Choosing a Warehouse
Comparing Redshift and Postgres
In most cases, you will get a much better price-to-performance ratio with Redshift for typical analyses.
Redshift lacks some features, datatypes, and functions supported by Postgres and also implements some features differently. If you need any of the features or functions missing in Redshift and BigQuery, choose Postgres. If not (or you’re not sure), Segment recommends choosing Redshift.
If you’d like more information, Amazon wrote about this in their documentation.
Comparing Redshift and BigQuery
Both Redshift and BigQuery are attractive cloud-hosted, affordable, and performant analytical databases. The differences between the two are around their architecture and pricing.
When you provision a Redshift cluster, you’re renting a server from Amazon Web Services. Your cluster consists of nodes, each with dedicated memory, CPU, and disk storage. These nodes handle data storage, query execution, and - if your cluster contains multiple nodes - a leader node will handle coordination across the cluster.
Redshift performance and storage capacity is a function of cluster size and cluster type. As your storage or performance requirements change, you can scale up or down your cluster as needed.
With BigQuery, you’re not constrained by the storage capacity or compute resources of a given cluster. Instead, you can load large amounts of data into BigQuery without running out of memory, and execute complex queries without maxing out CPU.
This is possible because BigQuery takes advantage of distributed storage and networking to separate data storage from compute power. Google’sColossus distributed file system distributes data across many servers in the Google cloud. When you execute a query, the Dremel query engine splits the query into smaller sub-tasks, distributes the sub-tasks to computers across Google data centers, and then re-assembles them into your results.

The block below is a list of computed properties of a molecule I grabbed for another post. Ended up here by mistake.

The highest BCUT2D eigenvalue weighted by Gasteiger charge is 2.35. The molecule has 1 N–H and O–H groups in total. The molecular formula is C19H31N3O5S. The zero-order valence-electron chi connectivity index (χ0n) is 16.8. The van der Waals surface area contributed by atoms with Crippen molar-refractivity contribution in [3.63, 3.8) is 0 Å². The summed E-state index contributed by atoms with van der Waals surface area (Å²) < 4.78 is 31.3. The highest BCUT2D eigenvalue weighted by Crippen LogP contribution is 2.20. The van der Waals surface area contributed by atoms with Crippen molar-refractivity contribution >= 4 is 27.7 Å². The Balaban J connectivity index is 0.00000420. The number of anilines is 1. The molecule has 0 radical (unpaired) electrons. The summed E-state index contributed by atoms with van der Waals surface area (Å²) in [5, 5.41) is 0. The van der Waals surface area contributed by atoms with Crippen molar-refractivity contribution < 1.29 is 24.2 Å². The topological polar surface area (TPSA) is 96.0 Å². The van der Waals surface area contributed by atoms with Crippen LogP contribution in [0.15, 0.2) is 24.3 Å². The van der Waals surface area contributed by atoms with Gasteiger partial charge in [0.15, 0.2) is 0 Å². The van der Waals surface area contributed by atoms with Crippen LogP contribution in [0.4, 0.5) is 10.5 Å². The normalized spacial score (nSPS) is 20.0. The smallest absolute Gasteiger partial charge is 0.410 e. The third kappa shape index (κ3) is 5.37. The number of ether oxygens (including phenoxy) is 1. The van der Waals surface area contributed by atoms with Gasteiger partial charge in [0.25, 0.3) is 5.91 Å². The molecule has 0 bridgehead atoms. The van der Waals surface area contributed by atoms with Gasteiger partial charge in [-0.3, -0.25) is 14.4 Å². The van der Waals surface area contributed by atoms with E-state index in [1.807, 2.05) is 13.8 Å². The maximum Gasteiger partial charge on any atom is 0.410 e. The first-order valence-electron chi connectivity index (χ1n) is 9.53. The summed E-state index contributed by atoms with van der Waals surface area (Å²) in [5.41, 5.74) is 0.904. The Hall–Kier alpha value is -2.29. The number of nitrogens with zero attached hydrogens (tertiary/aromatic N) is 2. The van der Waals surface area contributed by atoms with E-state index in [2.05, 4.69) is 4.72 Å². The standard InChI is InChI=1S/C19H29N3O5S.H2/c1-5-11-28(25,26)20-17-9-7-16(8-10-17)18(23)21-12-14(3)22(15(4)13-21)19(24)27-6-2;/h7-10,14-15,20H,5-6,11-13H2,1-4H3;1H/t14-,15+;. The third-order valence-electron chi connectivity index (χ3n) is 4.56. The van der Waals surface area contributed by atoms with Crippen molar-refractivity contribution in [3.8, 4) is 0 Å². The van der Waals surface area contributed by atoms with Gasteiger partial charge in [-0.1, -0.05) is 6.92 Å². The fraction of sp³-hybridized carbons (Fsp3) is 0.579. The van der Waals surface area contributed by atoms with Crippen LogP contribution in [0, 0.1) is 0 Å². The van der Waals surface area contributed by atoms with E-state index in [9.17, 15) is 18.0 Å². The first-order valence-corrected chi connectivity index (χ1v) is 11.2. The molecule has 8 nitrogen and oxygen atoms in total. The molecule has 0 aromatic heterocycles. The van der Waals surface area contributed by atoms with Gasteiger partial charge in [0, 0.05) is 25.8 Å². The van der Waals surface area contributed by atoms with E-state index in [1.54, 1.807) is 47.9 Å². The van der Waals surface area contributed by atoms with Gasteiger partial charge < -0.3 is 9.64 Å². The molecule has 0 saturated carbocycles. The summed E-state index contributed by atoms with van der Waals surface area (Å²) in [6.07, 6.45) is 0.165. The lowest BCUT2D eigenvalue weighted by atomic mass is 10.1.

The difference in architecture translates into differences in pricing.
Redshift prices are based on an hourly rate determined by the number and types of nodes in your cluster. They offer dense storage - optimized for storage - and dense compute nodes - optimized for query performance.
BigQuery has two pricing options: variable and fixed pricing. With the variable, pay-as-you-go plan, you pay for the data you load into BigQuery, and then pay for the amount of data you query. BigQuery allows you to set up Cost Controls and Alerts to help control and monitor costs.
Fixed-price plans are more for high-volume customers and allow you to rent a fixed amount of compute power.
Redshift does require you to create a cluster, choose sort and distribution keys, and resize your cluster as storage and performance needs change over time.
BigQuery is “fully-managed”, which means that you’ll never have to resize or adjust distribution or sort keys. BigQuery handles all of that.
This page was last modified: 30 Jun 2021
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